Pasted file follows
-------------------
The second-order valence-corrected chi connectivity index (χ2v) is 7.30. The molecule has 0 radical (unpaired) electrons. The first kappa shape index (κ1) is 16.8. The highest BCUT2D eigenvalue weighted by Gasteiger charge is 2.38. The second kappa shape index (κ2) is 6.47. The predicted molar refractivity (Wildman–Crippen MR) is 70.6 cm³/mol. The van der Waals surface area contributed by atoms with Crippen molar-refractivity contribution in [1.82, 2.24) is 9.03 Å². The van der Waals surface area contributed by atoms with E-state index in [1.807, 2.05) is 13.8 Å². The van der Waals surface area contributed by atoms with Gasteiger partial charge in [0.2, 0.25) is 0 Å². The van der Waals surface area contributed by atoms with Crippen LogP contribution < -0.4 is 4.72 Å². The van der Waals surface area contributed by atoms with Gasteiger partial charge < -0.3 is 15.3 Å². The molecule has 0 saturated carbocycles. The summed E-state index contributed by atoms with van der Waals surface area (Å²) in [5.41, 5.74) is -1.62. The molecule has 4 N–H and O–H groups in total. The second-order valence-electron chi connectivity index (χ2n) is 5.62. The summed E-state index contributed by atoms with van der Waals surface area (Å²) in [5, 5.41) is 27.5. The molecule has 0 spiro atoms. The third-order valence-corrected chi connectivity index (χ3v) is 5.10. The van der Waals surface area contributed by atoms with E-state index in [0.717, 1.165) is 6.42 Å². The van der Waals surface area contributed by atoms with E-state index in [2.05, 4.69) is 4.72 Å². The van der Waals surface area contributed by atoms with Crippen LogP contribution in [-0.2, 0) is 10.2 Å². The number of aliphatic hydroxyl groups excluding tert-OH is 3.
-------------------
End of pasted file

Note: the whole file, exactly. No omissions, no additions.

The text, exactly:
The second-order valence-corrected chi connectivity index (χ2v) is 7.30. The molecule has 0 radical (unpaired) electrons. The first kappa shape index (κ1) is 16.8. The highest BCUT2D eigenvalue weighted by Gasteiger charge is 2.38. The second kappa shape index (κ2) is 6.47. The predicted molar refractivity (Wildman–Crippen MR) is 70.6 cm³/mol. The van der Waals surface area contributed by atoms with Crippen molar-refractivity contribution in [1.82, 2.24) is 9.03 Å². The van der Waals surface area contributed by atoms with E-state index in [1.807, 2.05) is 13.8 Å². The van der Waals surface area contributed by atoms with Gasteiger partial charge in [0.2, 0.25) is 0 Å². The van der Waals surface area contributed by atoms with Crippen LogP contribution < -0.4 is 4.72 Å². The van der Waals surface area contributed by atoms with Gasteiger partial charge < -0.3 is 15.3 Å². The molecule has 0 saturated carbocycles. The summed E-state index contributed by atoms with van der Waals surface area (Å²) in [5.41, 5.74) is -1.62. The molecule has 4 N–H and O–H groups in total. The second-order valence-electron chi connectivity index (χ2n) is 5.62. The summed E-state index contributed by atoms with van der Waals surface area (Å²) in [5, 5.41) is 27.5. The molecule has 0 spiro atoms. The third-order valence-corrected chi connectivity index (χ3v) is 5.10. The van der Waals surface area contributed by atoms with E-state index in [0.717, 1.165) is 6.42 Å². The van der Waals surface area contributed by atoms with E-state index in [2.05, 4.69) is 4.72 Å². The van der Waals surface area contributed by atoms with Crippen LogP contribution in [-0.2, 0) is 10.2 Å². The number of aliphatic hydroxyl groups excluding tert-OH is 3.